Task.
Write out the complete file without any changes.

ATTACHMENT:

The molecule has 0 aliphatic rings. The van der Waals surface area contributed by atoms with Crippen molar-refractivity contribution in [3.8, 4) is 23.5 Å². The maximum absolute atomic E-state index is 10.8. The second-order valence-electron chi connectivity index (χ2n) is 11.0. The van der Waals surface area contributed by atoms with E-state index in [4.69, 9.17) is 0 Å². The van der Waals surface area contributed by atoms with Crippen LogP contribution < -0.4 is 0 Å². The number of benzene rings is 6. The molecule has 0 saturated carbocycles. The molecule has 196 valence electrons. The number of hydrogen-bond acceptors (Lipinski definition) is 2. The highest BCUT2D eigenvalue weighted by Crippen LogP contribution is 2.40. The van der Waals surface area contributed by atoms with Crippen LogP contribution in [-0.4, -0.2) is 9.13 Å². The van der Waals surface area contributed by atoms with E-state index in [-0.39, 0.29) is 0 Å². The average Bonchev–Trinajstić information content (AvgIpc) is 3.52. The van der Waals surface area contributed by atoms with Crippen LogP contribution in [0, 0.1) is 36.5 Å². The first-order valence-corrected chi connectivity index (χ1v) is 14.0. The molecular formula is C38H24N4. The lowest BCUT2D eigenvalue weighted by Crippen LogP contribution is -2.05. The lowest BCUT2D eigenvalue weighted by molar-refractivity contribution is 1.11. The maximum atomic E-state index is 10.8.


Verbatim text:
The molecule has 0 aliphatic rings. The van der Waals surface area contributed by atoms with Crippen molar-refractivity contribution in [3.8, 4) is 23.5 Å². The maximum absolute atomic E-state index is 10.8. The second-order valence-electron chi connectivity index (χ2n) is 11.0. The van der Waals surface area contributed by atoms with E-state index in [4.69, 9.17) is 0 Å². The van der Waals surface area contributed by atoms with Crippen LogP contribution < -0.4 is 0 Å². The number of benzene rings is 6. The molecule has 0 saturated carbocycles. The molecule has 196 valence electrons. The number of hydrogen-bond acceptors (Lipinski definition) is 2. The highest BCUT2D eigenvalue weighted by Crippen LogP contribution is 2.40. The van der Waals surface area contributed by atoms with Crippen LogP contribution in [-0.4, -0.2) is 9.13 Å². The van der Waals surface area contributed by atoms with E-state index in [-0.39, 0.29) is 0 Å². The average Bonchev–Trinajstić information content (AvgIpc) is 3.52. The van der Waals surface area contributed by atoms with Crippen LogP contribution in [0, 0.1) is 36.5 Å². The first-order valence-corrected chi connectivity index (χ1v) is 14.0. The molecular formula is C38H24N4. The lowest BCUT2D eigenvalue weighted by Crippen LogP contribution is -2.05. The lowest BCUT2D eigenvalue weighted by molar-refractivity contribution is 1.11. The maximum atomic E-state index is 10.8.